A boisterous Salmond told an audience that when a Scottish Labour politician told Andrew Neil Jim Murphy will not be writing the Labour Party budget, he knew that already because he was the one "writing the Labour Party budget".
"I'll just check my top pocket," he added.
This footage will shock you: Alex Salmond laughs & boasts he’ll write Labour’s budget. Vote Conservative to stop it.https://t.co/A6DGJtM8OM— David Cameron (@David_Cameron) April 22, 2015
Cameron's tweet is the latest attempt to shift the focus of the campaign to what might happen north of the border and the ramifications it may have for the rest of the UK. The Tories are hoping the prospect of a Labour-SNP deal after the General Election will convince many voters, particularly Ukip supporters, to put David Cameron back in number 10.
The SNP who are riding high in the polls in Scotland have consistently argued they would push Labour to be bolder and more progressive. Last week, Nicola Sturgeon told Ed Miliband during a BBC debate that an arrangement between their two parties could "lock David Cameron out of Downing Street."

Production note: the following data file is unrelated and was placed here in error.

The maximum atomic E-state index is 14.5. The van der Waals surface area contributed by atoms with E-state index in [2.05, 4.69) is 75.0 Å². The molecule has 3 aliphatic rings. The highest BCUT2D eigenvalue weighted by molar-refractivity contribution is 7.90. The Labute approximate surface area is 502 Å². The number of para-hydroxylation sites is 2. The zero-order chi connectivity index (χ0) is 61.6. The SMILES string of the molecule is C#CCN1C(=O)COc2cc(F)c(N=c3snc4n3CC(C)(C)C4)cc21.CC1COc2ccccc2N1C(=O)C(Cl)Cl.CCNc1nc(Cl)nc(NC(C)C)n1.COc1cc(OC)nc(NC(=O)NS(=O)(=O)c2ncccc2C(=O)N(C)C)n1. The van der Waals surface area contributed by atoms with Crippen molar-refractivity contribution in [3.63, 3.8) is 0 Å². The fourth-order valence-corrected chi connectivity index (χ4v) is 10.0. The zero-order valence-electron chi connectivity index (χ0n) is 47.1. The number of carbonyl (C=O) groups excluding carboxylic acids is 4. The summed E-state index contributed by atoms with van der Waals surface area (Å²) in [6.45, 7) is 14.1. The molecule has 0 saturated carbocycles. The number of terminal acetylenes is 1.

Labour have ruled out a coalition with the SNP and Labour have said no SNP MPs will serve as ministers in a future Labour government. Only one day after the SNP launched their manifesto the Institute for Fiscal Studies (IFS) released a research note forecast a £9.7bn black hole in Scotland's finances by the year 2020 if it achieves fiscal autonomy.